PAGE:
Program – Here, you can choose from different programs to meet certain goals. There’s a strength building program, a weight loss program, and an endurance building program for 30 days or 60 days. When you select a program, you’ll be brought to a calendar where you can see which specific workouts you’ll do on each day during that time.
Multiplayer Games – You can challenge a friend to compete in a workout activity side by side, by taking turns in Hot Seat mode, and online over the Playstation Network. The activities are limited to Tire Flip or Speed Bag for side by side challenges and to Hit the Miitts, Tire Flip, and Speed Bag for Hot Seat mode. For Playstation Network challenges, you’re limited to Hit the Mitts.
Player Tracker – Here’s where you can view all of your statistics and history.
It’s hard not to immediately make comparisons between the Playstation and the Kinect versions. The graphics on the Playstation are clearly superior to the Kinect’s. The live-action videos that appear throughout the game are clearer, and even the cartoony renditions of the UFC fighters are slightly less cartoony on the PS3. Also, certain exercises are much more precise on the Playstation than the Kinect. Anything involving upper body movements and punches is extremely precise on the Playstation, while with the Kinect it’d occasionally miss detecting quick movements. Having said that, I think they could have done a little more precision detection with the Playstation; during punching exercises I’d do a jab when I should have done a hook and vice-versa, but the system would credit me for all of it.
Where the Kinect shines is in full body detection. With the Kinect, during every exercise you see a silhouette image of yourself and the system does a fairly good job of detecting you. With the Playstation, any exercise involving lower-body movement requires you to strap a Move controller to your leg. The motion detection is pretty good, but for certain exercises the system doesn’t bother using motion controls at all–in those cases you’re basically on the “honor system” to do the exercise right.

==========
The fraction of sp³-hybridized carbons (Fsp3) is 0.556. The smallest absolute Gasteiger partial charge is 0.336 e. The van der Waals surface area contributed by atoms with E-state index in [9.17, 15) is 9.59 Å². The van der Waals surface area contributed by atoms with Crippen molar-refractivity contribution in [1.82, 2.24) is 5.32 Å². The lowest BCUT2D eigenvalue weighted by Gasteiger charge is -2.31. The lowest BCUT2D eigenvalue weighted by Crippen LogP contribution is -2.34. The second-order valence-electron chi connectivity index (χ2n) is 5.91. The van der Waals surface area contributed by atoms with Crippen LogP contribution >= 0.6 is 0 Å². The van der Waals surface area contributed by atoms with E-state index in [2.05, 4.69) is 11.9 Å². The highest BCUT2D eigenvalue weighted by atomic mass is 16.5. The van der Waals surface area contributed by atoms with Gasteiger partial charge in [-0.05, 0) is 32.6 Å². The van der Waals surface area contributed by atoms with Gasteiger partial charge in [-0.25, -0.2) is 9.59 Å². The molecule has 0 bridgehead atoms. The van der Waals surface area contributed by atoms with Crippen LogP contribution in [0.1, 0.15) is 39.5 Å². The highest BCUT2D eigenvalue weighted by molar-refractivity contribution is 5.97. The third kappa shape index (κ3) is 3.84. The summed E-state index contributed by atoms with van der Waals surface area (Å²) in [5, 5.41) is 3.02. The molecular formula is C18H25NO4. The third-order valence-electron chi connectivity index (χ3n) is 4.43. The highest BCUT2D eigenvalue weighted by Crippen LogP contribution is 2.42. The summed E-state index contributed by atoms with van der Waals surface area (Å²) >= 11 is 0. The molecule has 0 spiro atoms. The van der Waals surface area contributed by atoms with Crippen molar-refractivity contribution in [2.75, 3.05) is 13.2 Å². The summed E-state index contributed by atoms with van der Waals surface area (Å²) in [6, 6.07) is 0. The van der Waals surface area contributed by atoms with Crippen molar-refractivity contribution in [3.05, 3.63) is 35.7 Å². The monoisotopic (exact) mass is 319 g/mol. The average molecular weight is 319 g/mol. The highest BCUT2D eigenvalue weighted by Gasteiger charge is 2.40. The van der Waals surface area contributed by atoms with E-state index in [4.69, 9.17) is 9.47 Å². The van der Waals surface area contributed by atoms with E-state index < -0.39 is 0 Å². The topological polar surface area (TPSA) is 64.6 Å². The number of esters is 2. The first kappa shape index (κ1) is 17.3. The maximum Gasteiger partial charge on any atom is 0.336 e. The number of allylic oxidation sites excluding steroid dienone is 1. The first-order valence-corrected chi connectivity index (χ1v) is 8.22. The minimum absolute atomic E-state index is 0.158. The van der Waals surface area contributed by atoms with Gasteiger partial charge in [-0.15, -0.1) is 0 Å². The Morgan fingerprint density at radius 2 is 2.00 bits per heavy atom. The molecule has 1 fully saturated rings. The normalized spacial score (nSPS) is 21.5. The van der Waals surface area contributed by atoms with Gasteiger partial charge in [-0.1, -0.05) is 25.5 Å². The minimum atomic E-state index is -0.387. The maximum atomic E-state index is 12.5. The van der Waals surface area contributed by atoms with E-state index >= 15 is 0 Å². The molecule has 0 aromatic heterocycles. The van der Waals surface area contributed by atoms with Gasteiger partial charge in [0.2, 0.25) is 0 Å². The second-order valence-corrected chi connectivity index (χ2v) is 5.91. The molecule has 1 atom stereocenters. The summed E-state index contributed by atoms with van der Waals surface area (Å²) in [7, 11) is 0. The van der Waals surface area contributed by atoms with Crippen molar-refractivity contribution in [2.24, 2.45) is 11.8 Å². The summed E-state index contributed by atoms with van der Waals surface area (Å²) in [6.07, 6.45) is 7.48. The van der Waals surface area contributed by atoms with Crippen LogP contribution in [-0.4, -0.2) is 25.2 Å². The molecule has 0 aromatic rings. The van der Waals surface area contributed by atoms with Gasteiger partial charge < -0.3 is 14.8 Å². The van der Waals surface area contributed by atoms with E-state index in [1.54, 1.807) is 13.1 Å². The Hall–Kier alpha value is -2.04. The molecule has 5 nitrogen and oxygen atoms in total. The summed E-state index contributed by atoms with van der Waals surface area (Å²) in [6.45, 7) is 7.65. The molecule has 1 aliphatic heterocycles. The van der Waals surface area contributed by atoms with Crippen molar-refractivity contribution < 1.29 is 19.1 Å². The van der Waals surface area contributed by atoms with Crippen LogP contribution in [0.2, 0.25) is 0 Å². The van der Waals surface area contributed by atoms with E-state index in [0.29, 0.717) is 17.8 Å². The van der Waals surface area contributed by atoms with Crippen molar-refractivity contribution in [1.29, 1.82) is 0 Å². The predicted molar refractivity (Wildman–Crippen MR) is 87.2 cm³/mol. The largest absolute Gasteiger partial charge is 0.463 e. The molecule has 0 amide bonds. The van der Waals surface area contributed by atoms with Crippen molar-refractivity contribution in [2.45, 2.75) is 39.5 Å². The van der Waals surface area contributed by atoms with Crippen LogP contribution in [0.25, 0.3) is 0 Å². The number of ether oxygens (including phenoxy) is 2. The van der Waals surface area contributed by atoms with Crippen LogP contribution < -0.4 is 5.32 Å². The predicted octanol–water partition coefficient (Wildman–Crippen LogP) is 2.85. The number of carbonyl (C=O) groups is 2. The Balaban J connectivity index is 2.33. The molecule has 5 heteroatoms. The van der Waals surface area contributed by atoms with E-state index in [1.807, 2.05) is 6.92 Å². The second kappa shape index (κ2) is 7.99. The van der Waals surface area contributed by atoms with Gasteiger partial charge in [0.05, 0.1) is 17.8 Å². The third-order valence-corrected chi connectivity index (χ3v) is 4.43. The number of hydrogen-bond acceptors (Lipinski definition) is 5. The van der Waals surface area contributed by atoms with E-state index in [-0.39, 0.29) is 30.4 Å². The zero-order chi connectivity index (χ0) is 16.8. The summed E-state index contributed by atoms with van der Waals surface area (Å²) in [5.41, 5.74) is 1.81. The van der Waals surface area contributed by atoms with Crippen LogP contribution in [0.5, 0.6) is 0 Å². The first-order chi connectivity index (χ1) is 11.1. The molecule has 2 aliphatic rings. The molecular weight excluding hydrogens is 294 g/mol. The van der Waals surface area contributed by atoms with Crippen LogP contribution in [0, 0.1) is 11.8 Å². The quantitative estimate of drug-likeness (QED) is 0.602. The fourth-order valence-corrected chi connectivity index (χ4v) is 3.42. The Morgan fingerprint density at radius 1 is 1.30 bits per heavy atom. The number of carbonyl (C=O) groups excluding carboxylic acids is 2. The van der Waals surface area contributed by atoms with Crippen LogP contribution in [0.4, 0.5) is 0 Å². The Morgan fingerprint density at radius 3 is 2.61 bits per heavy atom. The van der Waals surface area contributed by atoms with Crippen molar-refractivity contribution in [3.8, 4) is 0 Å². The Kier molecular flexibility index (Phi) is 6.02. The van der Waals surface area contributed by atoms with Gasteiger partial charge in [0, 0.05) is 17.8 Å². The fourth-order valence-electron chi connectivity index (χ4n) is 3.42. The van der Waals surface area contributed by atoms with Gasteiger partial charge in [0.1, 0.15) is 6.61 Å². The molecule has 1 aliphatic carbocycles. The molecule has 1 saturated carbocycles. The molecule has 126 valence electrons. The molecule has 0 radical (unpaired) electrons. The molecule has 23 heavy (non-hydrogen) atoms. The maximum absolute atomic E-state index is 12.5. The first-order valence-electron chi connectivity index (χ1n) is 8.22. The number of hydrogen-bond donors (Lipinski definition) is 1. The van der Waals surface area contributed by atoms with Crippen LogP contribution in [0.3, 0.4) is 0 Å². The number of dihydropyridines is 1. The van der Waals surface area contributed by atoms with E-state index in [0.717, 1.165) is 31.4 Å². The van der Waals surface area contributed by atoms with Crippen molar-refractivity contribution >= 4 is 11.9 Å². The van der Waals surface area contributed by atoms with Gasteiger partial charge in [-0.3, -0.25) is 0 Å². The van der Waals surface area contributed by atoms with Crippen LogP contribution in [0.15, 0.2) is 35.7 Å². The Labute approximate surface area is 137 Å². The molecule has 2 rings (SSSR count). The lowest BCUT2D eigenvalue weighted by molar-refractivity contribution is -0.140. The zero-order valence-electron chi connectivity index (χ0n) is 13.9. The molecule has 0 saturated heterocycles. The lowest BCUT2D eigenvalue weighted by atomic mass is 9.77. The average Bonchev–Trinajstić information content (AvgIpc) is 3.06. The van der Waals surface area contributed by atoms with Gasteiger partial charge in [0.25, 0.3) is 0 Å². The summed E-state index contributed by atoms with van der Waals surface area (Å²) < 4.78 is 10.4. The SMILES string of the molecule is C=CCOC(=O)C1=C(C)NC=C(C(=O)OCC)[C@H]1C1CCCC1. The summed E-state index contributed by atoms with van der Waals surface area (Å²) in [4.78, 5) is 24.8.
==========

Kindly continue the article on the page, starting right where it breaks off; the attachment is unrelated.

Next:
I gave the Xbox version 4 out of 5 stars. As for the Playstation version, I think it deserves the same 4 out of 5 stars, but for different reasons. The accuracy of upper body controls is clearly superior, but on the other hand, the total lack of full body motion detection and the inability to use hand weights puts it at a disadvantage.
All in all, I found UFC Personal Trainer for PS3 to be a great workout, and like its Kinect counterpart its probably the most intense workout you’ll get with a Playstation fitness game–the “fitness test” alone was exhausting, and even at “beginner” level, I was having a hard time keeping up. If you’re a UFC fan and looking to get fit, you’re going to love the detail of the integration with UFC personalities and environments. If you’re not a UFC fan, it’s a good game if you are looking for an intense workout, perhaps at the expense of optimal use of motion controls or the PS3 Eye Camera. Otherwise, you might want to consider another game like EA Sports Active 2 (the best overall workout program), Get Fit with Mel B (the best cardio workout with innovative use of the PS3 camera), or Fit in Six (best if you’re looking for a huge variety of workouts).
So far, I don’t think any PS3 Fitness game publisher has hit it completely out of the park yet in terms of coming up with a game that’s a ton of fun and while also provides a good workout. It will be interesting to see if THQ’s own miCoach Premium lives up to the hype when it’s released in 2012.